As RINO, I knew Trumpers would win. I didn’t know how they’d make me feel.

I knew when I attended a Missouri GOP presidential caucus gathering last Saturday that I would be in the minority as a Nikki Haley supporter. But nothing prepared me for what I experienced.

Some Republicans are apparently committed to shrinking the party, and are willing to harass other Republicans to do it.

In 2022, state lawmakers in Missouri eliminated the state’s presidential primaries as part of a larger election bill. This left it up to the two political parties to come up with their own procedures on choosing presidential candidates and delegates to their national conventions.

The Missouri GOP decided to hold local, county-level caucuses on March 2. Each candidate was allowed a representative to say a few words and make their case for their candidate.

In other states, such as Iowa, caucus votes are counted by secret ballot. In Missouri, caucus participants were asked to gather in groups to support their candidates.

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While this all sounds reasonable on paper, in person it had a completely different and unnerving gestalt.

As soon as a caucus-goer raised their voice to nominate former United Nations Ambassador Nikki Haley, the crowd erupted in boos. Then former President Donald Trump was nominated and cheers abounded.

It then went from bad to worse.

The caucus chair asked those supporting Haley to come down off the bleachers and gather in the middle of the high school gym floor. The gym became eerily silent for a split second as Trump’s supporters seemed almost surprised that there was anyone in the room who was not there to support Trump.

Then, as the roughly 10% of caucus goers who supported Haley gathered on the gym floor, the boos and jeers started back up. We were called traitors, RINOS (Republicans in Name Only), Democrats, and Communists.

We were then asked to line up two by two — as if we were going to be led somewhere. Our designated speaker got up to the microphone and shared our view of why Haley was the right Republican for this time. The boos intensified.

Haley supporters were not just made to feel unwelcome, but intimidated and fearful. Being called in front of your own neighbors and community members for preferring a different Republican candidate is alarming in a way that I could have never imagined.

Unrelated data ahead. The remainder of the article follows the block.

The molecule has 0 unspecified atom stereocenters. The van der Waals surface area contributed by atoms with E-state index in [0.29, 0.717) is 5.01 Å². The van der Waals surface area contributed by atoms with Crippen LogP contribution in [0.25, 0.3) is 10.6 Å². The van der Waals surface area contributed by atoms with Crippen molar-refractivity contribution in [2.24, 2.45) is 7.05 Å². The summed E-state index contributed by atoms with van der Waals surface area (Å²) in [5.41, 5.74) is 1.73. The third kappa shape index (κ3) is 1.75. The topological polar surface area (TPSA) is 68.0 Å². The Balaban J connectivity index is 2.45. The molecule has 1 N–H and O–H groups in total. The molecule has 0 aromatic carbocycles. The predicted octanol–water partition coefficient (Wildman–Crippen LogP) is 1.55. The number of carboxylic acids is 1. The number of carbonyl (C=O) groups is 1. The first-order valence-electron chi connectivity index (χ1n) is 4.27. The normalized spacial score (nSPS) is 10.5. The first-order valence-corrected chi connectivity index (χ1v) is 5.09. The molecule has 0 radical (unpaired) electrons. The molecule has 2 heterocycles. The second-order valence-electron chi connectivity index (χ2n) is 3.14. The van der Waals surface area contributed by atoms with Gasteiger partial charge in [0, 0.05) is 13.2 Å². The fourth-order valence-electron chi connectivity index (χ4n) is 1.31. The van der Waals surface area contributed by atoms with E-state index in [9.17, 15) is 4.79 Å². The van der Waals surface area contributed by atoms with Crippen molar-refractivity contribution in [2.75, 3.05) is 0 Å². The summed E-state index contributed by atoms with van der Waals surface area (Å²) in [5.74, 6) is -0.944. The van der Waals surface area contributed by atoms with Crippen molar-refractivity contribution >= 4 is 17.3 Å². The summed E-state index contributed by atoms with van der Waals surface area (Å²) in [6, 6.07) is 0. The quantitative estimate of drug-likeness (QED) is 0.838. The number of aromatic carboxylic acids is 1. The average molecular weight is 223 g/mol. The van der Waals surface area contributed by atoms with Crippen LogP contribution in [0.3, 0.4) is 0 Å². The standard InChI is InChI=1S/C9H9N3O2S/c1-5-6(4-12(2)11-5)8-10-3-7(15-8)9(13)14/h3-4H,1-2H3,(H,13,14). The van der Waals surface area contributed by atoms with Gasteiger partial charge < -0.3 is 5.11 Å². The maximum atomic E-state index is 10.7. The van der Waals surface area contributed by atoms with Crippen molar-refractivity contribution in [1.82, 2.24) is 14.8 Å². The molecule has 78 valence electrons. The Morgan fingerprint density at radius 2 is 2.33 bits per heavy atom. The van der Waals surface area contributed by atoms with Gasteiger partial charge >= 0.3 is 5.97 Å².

Nearly everyone sitting on the bleachers next to one another had gathered together or volunteered with each other in years past at Republican events. Now we were enemies. In fact, the disdain that Trump supporters have for us RINOs seems to go even beyond the animosity they hold towards Democrats. That is saying something.

Again, I was never under any illusion that the current Republican Party is anything but Trump’s party. I just wanted to vote for Nikki Haley.

On the same day as the Missouri GOP caucus, Trump told his supporters at a rally: “We’re getting rid of the Romneys of the world. We want to get Romneys and those out.”

He was referring to Utah Sen. Mitt Romney, Romney’s niece and former Republican National Committee (RNC) Chair Ronna Romney McDaniel and independent-thinking moderates down the line. Romney McDaniel was just replaced by Trump’s daughter-in-law, Lara Trump, as RNC co-chair.

Back in January, the Post-Dispatch’s Austin Huguelet reported that former Senate candidate Mark McCloskey suggested a vetting protocol for all Republican candidates. He called on the St. Louis’ Republican central committee “to make prospective candidates take a test measuring their knowledge of the party platform, to pore through their tax records, legal records and voting history — and then to prohibit anyone who doesn’t score high enough from running as a Republican.”

While the party has yet to formalize any sort of vetting process, it is probably just a matter of time.

There was also the matter of having to sign a pledge of allegiance to the Missouri Republican Party in order to participate in the caucus.

What happened at the caucus is concerning not just because it disenfranchised a number of Republican voters. Nor is it about excluding a faction of the party. Rather, it should frighten all of us that a voter in America can be tormented while voting for a candidate of their choice.

I found myself face to face with the radicalization that has taken place within the Republican Party and it is alarming.

Maya Angelou said, “At the end of the day people won’t remember what you said or did, they will remember how you made them feel.”

I will not forget how I felt last Saturday morning. I vote — and I will take that memory with me the next time I step into the voting booth.

Schmidt is a Post-Dispatch columnist and Editorial Board member.

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